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Title | Cable stayed bridges : nonlinear elastic dimensional analysis |
Creator |
Janzen, Walter F. |
Publisher | University of British Columbia |
Date Issued | 1988 |
Description | Cable stayed bridges are the state of the art in long span bridges. Developments in cable response analysis and computer hardware and software have allowed engineers to design and build many cable stayed bridges. Bridges of many different configurations with longer and longer spans are being built. With the long spans and high axial loads in the deck, the stability of cable stayed bridges becomes a growing concern. Current analysis procedures use a parabolic approximation to the true catenary response of cables, which is quite accurate for tight cables; however, for near instability conditions with the accompanying large deflections and consequently loose cables, a catenary model is called for. Herein, a study is conducted on the elastic stability of cable stayed bridges utilizing a true catenary model of cable response. A dimensional analysis of cable stayed bridge stability is undertaken as well as deck maximum deflection and moment under service load conditions. A computer program written by this author is the analysis tool used in this work. The program is given the acronym ULA which stands for Ultimate Load Analysis. ULA is a nonlinear plane frame program with catenary cable elements and an interactive graphics interface. The dimensional analysis is carried out by comparing the computer model of a cable stayed bridge to the theoretical model of a beam on an elastic foundation. Two preliminary simplified cable stayed bridge backspan models are studied first in order to develop the dimensionless ratios that are applicable to the bridge response and to gain an insight into the cable stayed bridge behaviour. The final model is that of an entire cable stayed bridge. Because of the multitude of parameters governing cable stayed bridge behaviour it is not possible to describe all cable stayed bridges. Instead, the dimensionless behaviour of a standard model is examined and the sensitivity of this standard to various parameter variations is given in the form of dimensionless charts. Finally, a preliminary design and analysis aid is developed from the dimensionless charts and is then applied to two existing bridge designs. |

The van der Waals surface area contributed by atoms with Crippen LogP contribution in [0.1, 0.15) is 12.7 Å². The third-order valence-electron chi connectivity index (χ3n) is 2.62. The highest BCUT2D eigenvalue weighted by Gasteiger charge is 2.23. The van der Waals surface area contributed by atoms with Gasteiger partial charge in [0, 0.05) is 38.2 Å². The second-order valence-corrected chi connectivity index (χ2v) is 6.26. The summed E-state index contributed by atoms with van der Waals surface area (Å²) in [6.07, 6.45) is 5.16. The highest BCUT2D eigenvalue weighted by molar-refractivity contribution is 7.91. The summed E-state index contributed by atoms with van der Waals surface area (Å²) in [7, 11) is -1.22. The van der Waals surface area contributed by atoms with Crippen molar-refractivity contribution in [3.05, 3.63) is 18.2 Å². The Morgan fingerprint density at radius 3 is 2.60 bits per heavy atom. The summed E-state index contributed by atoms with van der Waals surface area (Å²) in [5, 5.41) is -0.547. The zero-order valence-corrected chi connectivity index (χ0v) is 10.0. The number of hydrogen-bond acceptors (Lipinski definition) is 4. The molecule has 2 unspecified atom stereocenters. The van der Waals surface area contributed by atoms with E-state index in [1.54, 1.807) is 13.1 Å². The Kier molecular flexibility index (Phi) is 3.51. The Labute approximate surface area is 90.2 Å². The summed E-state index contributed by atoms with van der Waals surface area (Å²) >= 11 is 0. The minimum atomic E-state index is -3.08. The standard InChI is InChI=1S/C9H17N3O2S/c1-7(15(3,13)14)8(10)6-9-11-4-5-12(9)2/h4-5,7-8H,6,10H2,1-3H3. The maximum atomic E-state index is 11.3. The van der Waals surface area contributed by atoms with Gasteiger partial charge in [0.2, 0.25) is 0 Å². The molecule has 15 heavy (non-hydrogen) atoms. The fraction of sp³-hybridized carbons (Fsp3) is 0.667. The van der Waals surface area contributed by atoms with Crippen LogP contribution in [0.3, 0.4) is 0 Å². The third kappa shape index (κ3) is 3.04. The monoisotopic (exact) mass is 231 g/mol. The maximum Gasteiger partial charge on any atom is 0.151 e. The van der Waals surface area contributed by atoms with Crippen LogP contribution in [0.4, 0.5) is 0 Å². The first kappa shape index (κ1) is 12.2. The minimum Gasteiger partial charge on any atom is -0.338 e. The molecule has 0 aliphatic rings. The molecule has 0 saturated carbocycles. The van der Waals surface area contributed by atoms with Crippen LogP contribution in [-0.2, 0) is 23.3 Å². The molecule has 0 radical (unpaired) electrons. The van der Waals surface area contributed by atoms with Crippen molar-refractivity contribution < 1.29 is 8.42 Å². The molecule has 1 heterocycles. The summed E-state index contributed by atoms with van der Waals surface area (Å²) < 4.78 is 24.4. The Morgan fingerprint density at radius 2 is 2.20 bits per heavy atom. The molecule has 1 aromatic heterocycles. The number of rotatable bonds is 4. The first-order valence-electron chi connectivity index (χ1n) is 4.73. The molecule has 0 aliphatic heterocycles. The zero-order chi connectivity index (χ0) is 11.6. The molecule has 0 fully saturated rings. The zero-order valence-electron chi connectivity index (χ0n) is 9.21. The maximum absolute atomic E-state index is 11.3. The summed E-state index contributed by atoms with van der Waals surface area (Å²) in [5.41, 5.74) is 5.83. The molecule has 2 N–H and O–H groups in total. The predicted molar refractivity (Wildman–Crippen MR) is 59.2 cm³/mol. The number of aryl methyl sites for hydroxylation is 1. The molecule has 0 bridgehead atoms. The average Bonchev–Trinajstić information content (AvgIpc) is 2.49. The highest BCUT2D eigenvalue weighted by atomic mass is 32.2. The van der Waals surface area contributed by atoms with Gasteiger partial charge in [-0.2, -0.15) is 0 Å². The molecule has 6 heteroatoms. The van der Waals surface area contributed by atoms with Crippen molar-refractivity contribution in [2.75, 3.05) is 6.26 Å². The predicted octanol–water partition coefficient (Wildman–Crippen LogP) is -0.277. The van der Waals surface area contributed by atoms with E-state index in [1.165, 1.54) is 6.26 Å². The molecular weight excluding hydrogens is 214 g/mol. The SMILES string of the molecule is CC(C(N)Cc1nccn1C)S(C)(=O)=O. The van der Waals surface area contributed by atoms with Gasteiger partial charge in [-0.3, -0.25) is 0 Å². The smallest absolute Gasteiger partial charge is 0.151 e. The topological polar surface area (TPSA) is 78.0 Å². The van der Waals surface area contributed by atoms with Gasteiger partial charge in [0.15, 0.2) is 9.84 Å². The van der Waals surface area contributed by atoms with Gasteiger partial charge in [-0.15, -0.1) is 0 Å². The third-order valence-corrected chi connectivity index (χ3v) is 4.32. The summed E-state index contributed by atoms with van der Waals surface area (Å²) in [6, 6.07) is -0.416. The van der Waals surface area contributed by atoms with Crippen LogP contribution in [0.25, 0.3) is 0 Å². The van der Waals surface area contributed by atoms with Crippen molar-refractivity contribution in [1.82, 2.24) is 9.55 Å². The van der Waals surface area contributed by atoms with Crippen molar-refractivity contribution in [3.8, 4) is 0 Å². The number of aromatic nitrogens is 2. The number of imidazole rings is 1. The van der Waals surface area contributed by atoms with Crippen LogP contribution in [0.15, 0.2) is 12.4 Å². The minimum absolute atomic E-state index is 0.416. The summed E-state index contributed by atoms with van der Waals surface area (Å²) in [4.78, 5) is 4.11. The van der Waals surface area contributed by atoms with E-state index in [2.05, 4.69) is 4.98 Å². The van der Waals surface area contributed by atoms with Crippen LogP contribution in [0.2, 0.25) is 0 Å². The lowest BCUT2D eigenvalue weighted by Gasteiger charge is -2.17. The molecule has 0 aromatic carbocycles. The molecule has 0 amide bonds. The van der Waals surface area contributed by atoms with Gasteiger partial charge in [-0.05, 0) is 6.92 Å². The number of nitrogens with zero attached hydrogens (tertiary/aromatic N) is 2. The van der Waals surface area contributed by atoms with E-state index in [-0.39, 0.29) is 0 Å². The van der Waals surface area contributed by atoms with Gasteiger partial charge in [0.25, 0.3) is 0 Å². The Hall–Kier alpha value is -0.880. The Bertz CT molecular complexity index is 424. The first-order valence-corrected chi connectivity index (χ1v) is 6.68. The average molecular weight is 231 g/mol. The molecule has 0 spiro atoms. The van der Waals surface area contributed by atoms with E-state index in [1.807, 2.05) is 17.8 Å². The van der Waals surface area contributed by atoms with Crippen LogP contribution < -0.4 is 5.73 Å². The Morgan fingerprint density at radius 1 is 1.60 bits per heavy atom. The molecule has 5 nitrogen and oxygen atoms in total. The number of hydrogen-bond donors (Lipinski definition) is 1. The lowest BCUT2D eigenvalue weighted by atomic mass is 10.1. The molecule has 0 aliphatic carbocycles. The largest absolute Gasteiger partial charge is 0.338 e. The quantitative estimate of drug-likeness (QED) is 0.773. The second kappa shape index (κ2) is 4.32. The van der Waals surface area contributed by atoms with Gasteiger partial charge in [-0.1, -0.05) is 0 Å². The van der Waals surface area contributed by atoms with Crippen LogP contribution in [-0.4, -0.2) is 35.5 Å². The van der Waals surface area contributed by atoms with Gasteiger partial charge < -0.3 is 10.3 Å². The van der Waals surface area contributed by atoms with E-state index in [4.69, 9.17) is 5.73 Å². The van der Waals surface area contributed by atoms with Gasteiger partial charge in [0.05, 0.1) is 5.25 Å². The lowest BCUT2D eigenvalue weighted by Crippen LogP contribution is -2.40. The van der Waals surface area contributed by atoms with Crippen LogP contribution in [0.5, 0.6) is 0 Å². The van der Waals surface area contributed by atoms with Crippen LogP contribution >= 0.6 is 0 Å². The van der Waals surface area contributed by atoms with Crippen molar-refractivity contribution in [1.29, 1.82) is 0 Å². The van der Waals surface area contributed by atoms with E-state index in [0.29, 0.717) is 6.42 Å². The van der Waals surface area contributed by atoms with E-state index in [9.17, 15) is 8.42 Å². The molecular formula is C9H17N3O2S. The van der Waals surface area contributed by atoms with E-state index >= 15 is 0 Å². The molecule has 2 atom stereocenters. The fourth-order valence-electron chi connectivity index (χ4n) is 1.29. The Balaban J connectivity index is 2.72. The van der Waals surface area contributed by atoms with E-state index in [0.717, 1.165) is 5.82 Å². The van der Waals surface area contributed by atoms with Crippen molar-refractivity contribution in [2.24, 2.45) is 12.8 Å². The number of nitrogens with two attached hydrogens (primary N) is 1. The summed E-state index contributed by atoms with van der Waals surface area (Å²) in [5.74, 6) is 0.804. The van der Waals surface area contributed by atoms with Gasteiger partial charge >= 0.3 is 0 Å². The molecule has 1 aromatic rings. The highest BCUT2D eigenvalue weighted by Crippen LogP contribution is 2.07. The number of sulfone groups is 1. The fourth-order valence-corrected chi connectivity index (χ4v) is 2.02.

Subject |
Cable-stayed bridges -- Design and construction Elastic analysis (Engineering) |
Genre |
Thesis/Dissertation |
Type |
Text |
Language | eng |
Date Available | 2010-09-09 |
Provider | Vancouver : University of British Columbia Library |
Rights | For non-commercial purposes only, such as research, private study and education. Additional conditions apply, see Terms of Use https://open.library.ubc.ca/terms_of_use. |
DOI | 10.14288/1.0062612 |
URI | http://hdl.handle.net/2429/28388 |
Degree |
Master of Applied Science - MASc |
Program |
Civil Engineering |
Affiliation |
Applied Science, Faculty of Civil Engineering, Department of |
Degree Grantor | University of British Columbia |
Campus |
UBCV |
Scholarly Level | Graduate |
AggregatedSourceRepository | DSpace |